Self publishing costs you money - specially if you want to self-publish to a professional standard, so use a copy-editor and so on - which you won't make back. Whereas if you can get a publishing deal then it costs you nothing except paper and stamps, and they pay you.

You could have a browse through this, to get an idea of how it works and what the pitfalls are.

http://howpublishingreallyworks.blogspot.com/search/label/self-publishing

Emma
Saturday 31st October 2009 08:39pm 8
mockingbird
mockingbird
44 Posts
Just a little update - this week I have been doing a bit more marketing. Ok I know I should have been doing more of this than I have since my book was self published at the turn of the year - but sometimes family events mean you dont get round to it. Anyway I have been visiting independent bookshops in central London to see if I can sweet talk some of them into stocking me on the shelf. I got three for definite - Bookmarks just off Russell Square, The Big Green Book Shop in Wood End and Muswell Hill Bookshop. So now with a bit more time and effort I should be able to increase my sales a bit more...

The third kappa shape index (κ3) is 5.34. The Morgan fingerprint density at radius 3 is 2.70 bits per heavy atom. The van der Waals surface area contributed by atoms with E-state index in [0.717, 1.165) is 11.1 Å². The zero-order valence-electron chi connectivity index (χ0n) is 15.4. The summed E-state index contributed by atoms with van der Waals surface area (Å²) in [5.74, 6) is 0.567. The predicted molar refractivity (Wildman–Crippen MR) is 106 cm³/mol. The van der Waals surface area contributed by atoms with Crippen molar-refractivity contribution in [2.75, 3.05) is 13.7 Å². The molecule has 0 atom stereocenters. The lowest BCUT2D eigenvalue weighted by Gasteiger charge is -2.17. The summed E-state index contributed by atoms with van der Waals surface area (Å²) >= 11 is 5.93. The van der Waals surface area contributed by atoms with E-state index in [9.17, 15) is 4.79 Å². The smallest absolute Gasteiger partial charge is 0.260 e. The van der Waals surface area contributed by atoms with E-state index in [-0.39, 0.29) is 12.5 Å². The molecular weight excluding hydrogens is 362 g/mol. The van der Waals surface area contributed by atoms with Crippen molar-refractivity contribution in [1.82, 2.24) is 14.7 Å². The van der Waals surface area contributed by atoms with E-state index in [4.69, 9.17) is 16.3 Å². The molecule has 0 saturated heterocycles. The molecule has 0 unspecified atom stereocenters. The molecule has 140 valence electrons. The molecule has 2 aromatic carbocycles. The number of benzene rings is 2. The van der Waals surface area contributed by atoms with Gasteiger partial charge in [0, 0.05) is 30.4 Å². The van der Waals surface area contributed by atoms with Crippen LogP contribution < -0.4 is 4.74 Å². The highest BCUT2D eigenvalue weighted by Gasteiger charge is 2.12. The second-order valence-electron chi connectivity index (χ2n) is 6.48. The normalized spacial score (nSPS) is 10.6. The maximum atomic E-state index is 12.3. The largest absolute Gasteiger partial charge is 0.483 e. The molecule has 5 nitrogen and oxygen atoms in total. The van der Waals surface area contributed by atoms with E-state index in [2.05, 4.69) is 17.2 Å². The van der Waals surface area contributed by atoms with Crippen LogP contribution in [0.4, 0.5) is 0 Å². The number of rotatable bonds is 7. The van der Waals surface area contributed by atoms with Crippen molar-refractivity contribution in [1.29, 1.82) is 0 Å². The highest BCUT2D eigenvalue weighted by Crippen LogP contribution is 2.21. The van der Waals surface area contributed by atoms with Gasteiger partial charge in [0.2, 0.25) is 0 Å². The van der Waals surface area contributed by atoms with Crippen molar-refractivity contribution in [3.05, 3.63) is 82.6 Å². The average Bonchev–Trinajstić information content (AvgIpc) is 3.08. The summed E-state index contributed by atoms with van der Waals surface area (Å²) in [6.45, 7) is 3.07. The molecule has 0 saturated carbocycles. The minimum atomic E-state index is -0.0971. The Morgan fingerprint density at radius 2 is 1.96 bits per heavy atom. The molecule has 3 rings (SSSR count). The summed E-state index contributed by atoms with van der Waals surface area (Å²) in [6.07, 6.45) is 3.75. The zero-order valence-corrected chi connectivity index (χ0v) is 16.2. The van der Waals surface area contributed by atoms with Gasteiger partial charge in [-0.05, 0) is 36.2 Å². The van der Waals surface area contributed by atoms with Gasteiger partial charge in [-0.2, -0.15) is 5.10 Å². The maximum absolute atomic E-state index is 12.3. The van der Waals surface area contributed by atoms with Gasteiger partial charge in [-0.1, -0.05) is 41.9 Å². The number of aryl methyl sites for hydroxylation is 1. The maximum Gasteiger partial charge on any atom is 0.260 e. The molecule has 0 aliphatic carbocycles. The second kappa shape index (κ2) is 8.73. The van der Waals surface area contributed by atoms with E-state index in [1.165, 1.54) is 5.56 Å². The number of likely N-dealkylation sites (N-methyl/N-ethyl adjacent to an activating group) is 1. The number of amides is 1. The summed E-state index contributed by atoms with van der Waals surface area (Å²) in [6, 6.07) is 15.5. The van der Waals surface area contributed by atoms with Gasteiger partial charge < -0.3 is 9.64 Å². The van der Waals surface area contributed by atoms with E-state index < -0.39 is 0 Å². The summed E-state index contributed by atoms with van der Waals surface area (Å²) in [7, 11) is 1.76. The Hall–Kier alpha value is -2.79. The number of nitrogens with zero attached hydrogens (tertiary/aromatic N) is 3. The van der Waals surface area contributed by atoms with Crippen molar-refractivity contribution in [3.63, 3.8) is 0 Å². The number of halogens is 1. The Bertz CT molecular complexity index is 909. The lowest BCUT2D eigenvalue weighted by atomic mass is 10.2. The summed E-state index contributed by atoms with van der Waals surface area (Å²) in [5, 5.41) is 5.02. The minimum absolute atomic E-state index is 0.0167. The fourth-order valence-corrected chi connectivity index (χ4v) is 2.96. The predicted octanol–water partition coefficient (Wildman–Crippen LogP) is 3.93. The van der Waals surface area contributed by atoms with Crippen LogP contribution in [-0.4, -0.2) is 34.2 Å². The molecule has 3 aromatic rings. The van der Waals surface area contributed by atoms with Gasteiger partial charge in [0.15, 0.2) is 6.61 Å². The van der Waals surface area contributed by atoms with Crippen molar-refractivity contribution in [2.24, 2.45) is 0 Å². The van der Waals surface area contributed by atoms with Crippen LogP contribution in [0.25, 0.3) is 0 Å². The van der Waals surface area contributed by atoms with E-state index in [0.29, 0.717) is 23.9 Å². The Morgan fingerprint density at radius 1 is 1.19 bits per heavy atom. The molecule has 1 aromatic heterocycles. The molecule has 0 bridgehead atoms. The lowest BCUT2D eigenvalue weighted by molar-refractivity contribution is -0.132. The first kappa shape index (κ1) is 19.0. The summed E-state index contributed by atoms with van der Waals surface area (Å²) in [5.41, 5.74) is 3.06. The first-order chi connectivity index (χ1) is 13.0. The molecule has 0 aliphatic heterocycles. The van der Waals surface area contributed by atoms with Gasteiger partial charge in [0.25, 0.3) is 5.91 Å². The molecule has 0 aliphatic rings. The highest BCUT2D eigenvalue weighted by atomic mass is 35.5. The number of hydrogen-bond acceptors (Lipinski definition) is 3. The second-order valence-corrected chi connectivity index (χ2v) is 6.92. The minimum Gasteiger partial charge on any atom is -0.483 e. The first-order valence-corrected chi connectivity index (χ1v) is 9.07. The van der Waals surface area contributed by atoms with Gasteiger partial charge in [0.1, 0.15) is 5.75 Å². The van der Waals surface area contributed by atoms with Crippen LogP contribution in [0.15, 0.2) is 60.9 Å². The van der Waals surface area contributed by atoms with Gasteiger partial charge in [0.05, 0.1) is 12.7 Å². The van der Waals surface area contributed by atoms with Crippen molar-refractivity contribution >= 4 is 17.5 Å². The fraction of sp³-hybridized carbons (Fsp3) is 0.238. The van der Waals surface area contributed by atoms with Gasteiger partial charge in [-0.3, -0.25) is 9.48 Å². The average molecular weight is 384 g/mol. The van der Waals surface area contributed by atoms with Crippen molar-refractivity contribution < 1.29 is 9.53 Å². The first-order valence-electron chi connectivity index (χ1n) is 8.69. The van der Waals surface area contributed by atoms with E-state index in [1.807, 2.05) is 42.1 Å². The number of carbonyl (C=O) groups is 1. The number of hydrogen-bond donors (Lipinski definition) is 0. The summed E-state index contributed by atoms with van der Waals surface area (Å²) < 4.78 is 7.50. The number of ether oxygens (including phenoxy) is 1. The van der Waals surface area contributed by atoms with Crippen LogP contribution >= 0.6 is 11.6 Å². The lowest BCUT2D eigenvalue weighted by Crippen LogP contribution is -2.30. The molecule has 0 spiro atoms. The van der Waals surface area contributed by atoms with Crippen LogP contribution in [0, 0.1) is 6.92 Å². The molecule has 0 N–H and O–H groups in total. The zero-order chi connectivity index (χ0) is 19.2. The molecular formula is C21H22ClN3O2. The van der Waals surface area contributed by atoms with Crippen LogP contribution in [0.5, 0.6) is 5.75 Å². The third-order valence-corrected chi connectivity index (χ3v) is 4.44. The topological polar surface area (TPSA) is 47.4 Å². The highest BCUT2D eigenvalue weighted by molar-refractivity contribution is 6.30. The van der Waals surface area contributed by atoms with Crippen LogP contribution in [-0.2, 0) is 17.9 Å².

Saturday 31st October 2009 10:37pm 9
Weens
Weens
698 Posts
When I finished the first draft of my book, I was browsing online looking at publisher's requirements etc. I stumbled onto an advert for Authorhouse. Unsure exactly what they did, I filled in an on screen form requesting their catalogue. A few days later I received a call from ... well, I can only say a salesman. Talk about the hard sell. I had much the same experience as Harry. He talked about everything except cost. Eventually, I managed to escape, and he sent me an email with an attached price list. They are very expensive, every add on is an extra, so if you want to do a professional job, it would cost a huge amount of money. Since then, they send me at least one mail a month, and it was only on the last mail, that I managed to find an unsubscribe tab. I'm sure they do a professional job, but if you approach them, prepare to be sold to.
Wednesday 4th November 2009 03:05pm 10
Bren
Bren
134 Posts
I went through this too Ed but if we want to be published then surely we must do it with a company that are keen. They are def keen to get our money. It is knowing who best to go with for the follow up selling. An advert in a newspaper sells but they are costly too and you have to do your own distribution.
There is no easy answer.

Good fortune to us all.
Bren xx


Wednesday 4th November 2009 07:16pm 11
Harry
Harry
258 Posts
Really, if you want to sell books and have anything like a career as a writer, then you need a mainstream commercial publisher - that means one of the big uns (Hachette, Random, Penguin, HarperCollins, PanMacmillan, Bloomsbury) or one of the big/good indies (Canongate, Faber, Quercus &c).